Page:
The History of France

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Greenwood Press, 2000 - History - 260 pages
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This is the most up-to-date, concise, yet comprehensive narrative history of France, current through the end of 1999. Engagingly written for students and general public, it brings to life the compelling history of this fractious and fascinating country, which has given to the world cultural glory and a model of democratic revolution. No longer a nation of peasants or small shopkeepers, France has weathered the storms of the first half of the 20th century to emerge as the fourth largest economic power in the industrial world. At the turn of the 21st century French society is in dynamic flux, shaped by integration, feminism, youth culture, and economic and social change. Each chapter of this work covers a distinct period of French history, from prehistory to France at the end of the 20th century, examining the problems and issues of that era and how they impacted later events.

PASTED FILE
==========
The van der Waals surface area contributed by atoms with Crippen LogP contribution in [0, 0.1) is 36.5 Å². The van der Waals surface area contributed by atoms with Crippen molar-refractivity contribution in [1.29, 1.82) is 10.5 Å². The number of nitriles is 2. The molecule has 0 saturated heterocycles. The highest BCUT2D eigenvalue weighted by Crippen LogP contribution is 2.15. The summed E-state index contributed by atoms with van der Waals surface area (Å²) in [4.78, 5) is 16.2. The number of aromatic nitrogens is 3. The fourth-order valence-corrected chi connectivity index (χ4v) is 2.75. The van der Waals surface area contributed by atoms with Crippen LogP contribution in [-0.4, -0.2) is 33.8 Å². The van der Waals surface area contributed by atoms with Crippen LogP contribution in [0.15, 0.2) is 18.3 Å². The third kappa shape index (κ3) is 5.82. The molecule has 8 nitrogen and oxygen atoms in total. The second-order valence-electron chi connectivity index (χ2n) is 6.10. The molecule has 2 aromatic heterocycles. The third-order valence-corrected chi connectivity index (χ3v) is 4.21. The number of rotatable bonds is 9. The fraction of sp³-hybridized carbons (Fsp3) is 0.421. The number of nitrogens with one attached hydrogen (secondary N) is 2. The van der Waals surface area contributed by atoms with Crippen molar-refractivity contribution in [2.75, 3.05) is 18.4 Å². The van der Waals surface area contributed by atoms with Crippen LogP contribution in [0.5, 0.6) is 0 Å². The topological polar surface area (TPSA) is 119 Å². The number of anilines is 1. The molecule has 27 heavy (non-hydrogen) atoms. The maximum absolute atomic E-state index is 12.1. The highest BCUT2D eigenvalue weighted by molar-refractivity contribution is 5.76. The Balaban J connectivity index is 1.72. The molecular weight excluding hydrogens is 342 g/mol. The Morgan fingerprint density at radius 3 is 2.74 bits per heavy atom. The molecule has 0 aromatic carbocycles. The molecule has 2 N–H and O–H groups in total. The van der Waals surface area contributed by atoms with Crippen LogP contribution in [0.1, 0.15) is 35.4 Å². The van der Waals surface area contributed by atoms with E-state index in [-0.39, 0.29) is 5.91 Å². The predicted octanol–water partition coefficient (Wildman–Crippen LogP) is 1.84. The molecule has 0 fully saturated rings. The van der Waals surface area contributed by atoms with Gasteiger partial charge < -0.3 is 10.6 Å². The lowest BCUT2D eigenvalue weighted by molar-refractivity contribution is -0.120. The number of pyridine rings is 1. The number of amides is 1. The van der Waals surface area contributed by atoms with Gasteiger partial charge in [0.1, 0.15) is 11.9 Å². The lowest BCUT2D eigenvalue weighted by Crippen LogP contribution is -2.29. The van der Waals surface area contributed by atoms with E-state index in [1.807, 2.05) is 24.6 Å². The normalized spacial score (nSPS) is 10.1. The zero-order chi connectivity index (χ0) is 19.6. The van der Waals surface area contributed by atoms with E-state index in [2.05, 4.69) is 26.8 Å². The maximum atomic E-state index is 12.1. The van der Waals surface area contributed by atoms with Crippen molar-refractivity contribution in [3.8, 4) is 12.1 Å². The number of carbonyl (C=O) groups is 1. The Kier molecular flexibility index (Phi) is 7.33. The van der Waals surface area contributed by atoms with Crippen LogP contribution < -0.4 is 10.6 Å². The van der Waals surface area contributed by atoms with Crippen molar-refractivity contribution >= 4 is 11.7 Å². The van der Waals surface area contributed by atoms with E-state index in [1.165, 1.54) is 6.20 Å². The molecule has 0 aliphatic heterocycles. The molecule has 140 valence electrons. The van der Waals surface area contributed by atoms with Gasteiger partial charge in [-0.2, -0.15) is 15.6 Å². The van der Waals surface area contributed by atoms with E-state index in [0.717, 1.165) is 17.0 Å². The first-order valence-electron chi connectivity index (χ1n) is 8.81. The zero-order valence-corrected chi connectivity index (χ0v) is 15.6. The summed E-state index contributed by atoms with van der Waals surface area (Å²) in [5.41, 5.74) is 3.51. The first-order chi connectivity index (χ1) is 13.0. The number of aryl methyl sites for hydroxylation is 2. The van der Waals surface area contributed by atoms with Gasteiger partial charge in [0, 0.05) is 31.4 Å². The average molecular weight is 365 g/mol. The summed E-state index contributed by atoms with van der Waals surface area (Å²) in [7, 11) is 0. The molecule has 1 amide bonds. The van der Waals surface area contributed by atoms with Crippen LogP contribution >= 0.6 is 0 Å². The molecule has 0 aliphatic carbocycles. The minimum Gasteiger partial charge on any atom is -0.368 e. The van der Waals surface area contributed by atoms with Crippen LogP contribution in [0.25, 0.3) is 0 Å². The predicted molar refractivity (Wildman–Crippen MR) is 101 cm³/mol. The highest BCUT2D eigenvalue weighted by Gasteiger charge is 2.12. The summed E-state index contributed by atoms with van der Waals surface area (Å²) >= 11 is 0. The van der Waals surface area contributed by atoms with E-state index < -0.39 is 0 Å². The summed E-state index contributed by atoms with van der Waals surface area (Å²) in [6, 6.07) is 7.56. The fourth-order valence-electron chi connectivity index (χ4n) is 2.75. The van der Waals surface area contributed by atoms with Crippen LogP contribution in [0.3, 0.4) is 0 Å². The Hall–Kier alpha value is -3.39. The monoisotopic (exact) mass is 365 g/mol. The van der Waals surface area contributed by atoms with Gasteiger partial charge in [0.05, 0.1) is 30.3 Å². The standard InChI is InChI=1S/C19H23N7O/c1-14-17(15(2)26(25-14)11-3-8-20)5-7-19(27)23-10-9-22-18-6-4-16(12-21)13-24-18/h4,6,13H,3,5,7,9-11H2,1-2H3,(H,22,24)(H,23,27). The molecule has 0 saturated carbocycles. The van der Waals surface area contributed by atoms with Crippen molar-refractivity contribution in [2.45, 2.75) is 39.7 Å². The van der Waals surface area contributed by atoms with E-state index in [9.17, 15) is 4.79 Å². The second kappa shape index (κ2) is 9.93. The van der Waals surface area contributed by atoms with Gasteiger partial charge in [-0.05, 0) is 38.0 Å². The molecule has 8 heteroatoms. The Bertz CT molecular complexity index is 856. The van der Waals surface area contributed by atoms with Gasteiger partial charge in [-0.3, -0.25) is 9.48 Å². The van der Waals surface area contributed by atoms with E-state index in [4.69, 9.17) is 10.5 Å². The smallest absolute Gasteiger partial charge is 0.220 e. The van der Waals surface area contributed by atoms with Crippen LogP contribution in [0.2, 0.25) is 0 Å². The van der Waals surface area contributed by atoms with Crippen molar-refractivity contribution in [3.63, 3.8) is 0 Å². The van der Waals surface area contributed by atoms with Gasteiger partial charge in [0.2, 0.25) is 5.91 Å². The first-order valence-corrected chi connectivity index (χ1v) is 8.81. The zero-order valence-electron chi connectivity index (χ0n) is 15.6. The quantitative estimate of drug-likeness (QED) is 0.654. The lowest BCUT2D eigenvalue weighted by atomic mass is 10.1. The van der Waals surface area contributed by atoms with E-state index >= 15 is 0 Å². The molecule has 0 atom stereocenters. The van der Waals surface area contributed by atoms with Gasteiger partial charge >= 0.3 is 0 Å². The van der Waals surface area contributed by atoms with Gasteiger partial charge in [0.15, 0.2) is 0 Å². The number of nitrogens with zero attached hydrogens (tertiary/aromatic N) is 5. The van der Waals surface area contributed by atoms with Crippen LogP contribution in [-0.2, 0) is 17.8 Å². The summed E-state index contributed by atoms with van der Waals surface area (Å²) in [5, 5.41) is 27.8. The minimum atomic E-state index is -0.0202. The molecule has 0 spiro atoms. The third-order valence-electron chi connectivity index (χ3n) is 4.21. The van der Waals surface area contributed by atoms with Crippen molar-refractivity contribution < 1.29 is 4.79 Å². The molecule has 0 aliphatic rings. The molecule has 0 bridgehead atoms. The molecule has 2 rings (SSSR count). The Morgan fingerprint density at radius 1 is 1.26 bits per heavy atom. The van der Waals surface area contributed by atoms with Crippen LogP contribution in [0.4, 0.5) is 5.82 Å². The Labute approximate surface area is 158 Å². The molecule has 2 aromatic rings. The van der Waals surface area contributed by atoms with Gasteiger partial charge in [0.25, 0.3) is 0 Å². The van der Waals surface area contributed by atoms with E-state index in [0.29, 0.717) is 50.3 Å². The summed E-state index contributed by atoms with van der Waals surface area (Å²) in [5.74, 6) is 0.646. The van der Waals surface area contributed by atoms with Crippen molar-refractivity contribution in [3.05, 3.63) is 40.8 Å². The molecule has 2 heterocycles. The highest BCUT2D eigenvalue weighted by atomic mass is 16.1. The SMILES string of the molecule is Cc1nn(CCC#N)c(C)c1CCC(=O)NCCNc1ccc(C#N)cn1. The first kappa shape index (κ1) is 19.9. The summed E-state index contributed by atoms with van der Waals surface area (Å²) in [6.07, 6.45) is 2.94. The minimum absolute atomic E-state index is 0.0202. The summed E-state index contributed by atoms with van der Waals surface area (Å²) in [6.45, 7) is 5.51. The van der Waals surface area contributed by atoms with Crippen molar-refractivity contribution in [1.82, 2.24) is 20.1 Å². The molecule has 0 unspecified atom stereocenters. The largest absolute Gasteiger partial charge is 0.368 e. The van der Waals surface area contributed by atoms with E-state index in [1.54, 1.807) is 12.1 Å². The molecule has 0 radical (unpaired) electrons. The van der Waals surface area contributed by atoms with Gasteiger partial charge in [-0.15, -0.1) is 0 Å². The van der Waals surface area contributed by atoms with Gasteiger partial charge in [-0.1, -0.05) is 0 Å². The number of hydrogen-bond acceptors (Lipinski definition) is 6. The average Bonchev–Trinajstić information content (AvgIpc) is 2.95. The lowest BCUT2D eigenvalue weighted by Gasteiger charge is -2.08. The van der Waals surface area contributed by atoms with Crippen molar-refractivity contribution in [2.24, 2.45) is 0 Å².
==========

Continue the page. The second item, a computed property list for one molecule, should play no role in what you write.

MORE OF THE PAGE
Following a timeline of significant events in the history of France, the work begins with an overview of France today, its geography, government, religion, economy, and society. Eleven chapters trace the chronological history of France, the major figures who shaped it, and its economy and society. Haine, a specialist in French history and culture, makes the complex history of France as monarchy, empire, and democratic republic not only understandable but interesting, with sidelights and human interest components that enliven the text. Short biographical sketches of notable people in French history and a bibliography of print and electronic sources will aid the student researcher. Every school and public library should update its resources on France with this lively and succinct narrative history.

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Contents

The French Revolution and Napoleon
71
The Consolidation of the Third Republic in Peace
117
Interwar and Vichy
143
Copyright

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About the author (2000)

W. SCOTT HAINE is Adjunct Assistant Professor of History at Holy Names College, Oakland, California.

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